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    Baker, Coakley in synch at church forum

    Candidates agree on the issues, for a while

    Martha Coakley and Charlie Baker bowed their heads in prayer next to Rev. Burns Stanfield at a Greater Boston Interfaith Organization Forum in Boston on Sunday.
    Michael Dwyer/Associated Press
    Martha Coakley and Charlie Baker bowed their heads in prayer next to Rev. Burns Stanfield at a Greater Boston Interfaith Organization Forum in Boston on Sunday.

    Maybe it was the presence of all the religious leaders. Or the rousing rendition of “This Little Light of Mine.”

    But in the midst of a bitterly contested election, riven by differences in policy and vision, something unusual happened at a packed Boston church on Sunday: Democrat Martha Coakley and Republican Charlie Baker agreed. Again and again.

    The major party candidates for governor both pledged to work to limit the growth of health care spending; reappoint the state Health Policy Commission’s chairman; complete the Dearborn Science, Technology, Engineering and Math Academy project; and ask gun manufacturers for more information about their practices, with an eye toward reducing gun violence.

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    At a Greater Boston Interfaith Organization forum, designed to press the candidates to agree to major prongs of its agenda, Baker and Coakley did just that.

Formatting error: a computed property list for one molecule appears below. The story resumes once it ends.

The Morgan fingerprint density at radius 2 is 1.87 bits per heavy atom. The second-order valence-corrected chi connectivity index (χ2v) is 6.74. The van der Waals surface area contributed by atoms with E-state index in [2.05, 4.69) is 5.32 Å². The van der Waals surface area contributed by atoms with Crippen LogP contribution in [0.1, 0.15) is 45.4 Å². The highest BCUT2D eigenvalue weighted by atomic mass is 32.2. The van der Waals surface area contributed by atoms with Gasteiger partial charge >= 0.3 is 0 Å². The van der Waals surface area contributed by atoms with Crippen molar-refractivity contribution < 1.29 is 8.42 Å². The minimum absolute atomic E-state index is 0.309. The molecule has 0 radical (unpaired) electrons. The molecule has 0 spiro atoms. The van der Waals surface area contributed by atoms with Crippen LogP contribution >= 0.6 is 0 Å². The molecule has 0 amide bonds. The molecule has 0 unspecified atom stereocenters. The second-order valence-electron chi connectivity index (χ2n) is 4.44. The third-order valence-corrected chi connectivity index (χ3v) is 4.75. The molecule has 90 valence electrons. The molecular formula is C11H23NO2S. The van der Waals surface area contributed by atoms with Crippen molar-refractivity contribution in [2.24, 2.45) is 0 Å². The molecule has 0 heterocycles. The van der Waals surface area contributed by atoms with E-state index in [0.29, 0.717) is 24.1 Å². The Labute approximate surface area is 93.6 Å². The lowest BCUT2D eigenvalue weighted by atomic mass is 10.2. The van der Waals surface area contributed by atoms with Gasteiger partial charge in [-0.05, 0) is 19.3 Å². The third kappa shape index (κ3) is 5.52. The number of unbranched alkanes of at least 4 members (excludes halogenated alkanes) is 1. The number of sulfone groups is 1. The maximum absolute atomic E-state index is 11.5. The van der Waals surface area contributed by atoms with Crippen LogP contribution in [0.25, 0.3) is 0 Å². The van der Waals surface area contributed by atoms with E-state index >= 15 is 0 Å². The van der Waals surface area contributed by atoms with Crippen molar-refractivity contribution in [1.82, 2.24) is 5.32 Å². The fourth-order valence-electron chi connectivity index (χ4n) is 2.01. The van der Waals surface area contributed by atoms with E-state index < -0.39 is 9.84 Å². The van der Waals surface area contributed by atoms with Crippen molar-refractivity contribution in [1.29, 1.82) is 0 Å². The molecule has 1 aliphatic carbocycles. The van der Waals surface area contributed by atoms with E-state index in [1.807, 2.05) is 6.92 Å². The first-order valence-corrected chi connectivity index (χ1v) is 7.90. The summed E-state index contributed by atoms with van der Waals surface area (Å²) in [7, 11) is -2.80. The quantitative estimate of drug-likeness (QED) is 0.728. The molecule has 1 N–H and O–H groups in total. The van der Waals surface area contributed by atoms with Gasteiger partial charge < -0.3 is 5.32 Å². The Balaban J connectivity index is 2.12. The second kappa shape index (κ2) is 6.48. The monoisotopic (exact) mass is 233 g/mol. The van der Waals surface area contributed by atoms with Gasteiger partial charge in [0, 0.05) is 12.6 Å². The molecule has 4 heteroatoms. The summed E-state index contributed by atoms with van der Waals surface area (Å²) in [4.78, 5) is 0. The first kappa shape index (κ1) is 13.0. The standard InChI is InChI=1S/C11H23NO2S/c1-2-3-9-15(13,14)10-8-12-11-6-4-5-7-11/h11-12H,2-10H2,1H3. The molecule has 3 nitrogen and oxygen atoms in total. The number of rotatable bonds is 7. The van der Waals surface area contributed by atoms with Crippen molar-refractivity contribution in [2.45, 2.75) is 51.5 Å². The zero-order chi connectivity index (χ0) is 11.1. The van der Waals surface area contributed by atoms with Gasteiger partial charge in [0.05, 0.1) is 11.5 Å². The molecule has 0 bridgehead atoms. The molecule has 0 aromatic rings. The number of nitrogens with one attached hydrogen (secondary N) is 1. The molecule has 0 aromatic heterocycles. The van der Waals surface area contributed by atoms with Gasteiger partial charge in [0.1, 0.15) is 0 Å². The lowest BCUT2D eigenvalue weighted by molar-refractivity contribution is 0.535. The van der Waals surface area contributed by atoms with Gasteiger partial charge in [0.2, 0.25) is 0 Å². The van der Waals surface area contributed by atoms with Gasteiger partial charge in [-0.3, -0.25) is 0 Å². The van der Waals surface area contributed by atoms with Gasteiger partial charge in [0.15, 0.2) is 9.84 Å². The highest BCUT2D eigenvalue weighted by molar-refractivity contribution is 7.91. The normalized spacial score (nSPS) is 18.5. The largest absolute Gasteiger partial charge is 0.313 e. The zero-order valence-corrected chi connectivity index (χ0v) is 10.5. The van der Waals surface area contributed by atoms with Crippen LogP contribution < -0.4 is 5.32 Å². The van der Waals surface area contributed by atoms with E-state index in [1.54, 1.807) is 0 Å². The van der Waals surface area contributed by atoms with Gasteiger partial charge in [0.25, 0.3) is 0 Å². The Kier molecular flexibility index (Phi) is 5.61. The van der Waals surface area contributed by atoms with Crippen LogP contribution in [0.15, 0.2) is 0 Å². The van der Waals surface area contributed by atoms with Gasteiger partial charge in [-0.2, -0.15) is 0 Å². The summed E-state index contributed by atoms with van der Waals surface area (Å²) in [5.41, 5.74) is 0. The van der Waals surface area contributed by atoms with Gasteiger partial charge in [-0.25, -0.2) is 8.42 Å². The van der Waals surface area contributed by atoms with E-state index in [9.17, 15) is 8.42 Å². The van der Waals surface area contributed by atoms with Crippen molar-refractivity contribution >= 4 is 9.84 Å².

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    The afternoon event came after each made separate campaign appearances earlier Sunday, hitting the trail nine days before voters choose Governor Deval Patrick’s successor on Nov. 4.

    Coakley, Patrick, and other top Massachusetts Democrats rallied party stalwarts at a breakfast in Lynn. Baker participated in a community walk in Mattapan and, embracing his goofier side, visited costumed kids and their parents attending a Halloween celebration at Castle Island in South Boston.

    On their own, each worked to draw distinctions with their main rival. But together — at least for most of the forum — Baker and Coakley offered stances in line with each other and the interfaith group.

    Both candidates were asked whether they would work to reduce the increase in health care spending and reappoint Stuart Altman as the chairman of the Health Policy Commission, a state watchdog agency focused on developing policies to reduce cost growth and improve quality of care.

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    In front of about 250 people at Fourth Presbyterian Church in South Boston, Baker and Coakley both said yes and yes, provided Altman wants to serve.

    Both candidates were asked whether they would make sure the Dearborn project is completed.

    The question referred to the Roxbury school that is slated to become a STEM academy and get a new building, but has run into roadblocks.

    Baker and Coakley, seated next to each other, each came up to a microphone and said yes.

    Both candidates were asked whether, in an effort to reduce gun violence, they would sign on to a request for information from gun manufacturers.